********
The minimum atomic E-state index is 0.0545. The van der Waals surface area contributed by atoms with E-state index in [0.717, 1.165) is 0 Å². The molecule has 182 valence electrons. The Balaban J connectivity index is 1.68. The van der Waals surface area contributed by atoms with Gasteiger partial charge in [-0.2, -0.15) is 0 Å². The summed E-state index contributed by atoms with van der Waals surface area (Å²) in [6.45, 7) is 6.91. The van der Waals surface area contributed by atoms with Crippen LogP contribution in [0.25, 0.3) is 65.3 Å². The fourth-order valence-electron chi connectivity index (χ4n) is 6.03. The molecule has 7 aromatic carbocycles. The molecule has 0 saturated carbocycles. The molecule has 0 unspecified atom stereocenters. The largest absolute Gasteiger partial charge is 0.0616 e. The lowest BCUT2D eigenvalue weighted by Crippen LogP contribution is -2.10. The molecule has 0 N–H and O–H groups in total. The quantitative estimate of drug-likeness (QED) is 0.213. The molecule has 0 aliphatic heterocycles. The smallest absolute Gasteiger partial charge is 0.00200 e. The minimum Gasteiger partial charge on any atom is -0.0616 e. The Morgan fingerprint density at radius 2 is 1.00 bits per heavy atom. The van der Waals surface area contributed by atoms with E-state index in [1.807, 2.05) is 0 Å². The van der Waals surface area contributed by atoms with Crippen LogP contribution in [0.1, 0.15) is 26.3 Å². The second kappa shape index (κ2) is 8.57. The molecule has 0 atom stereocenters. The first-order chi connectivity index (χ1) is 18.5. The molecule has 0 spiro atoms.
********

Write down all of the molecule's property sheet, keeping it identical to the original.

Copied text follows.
The minimum atomic E-state index is 0.0545. The van der Waals surface area contributed by atoms with E-state index in [0.717, 1.165) is 0 Å². The molecule has 182 valence electrons. The Balaban J connectivity index is 1.68. The van der Waals surface area contributed by atoms with Gasteiger partial charge in [-0.2, -0.15) is 0 Å². The summed E-state index contributed by atoms with van der Waals surface area (Å²) in [6.45, 7) is 6.91. The van der Waals surface area contributed by atoms with Crippen LogP contribution in [0.25, 0.3) is 65.3 Å². The fourth-order valence-electron chi connectivity index (χ4n) is 6.03. The molecule has 7 aromatic carbocycles. The molecule has 0 saturated carbocycles. The molecule has 0 unspecified atom stereocenters. The largest absolute Gasteiger partial charge is 0.0616 e. The lowest BCUT2D eigenvalue weighted by Crippen LogP contribution is -2.10. The molecule has 0 N–H and O–H groups in total. The quantitative estimate of drug-likeness (QED) is 0.213. The molecule has 0 aliphatic heterocycles. The smallest absolute Gasteiger partial charge is 0.00200 e. The minimum Gasteiger partial charge on any atom is -0.0616 e. The Morgan fingerprint density at radius 2 is 1.00 bits per heavy atom. The van der Waals surface area contributed by atoms with E-state index in [1.807, 2.05) is 0 Å². The van der Waals surface area contributed by atoms with Crippen LogP contribution in [0.1, 0.15) is 26.3 Å². The second kappa shape index (κ2) is 8.57. The molecule has 0 atom stereocenters. The first-order chi connectivity index (χ1) is 18.5. The molecule has 0 spiro atoms.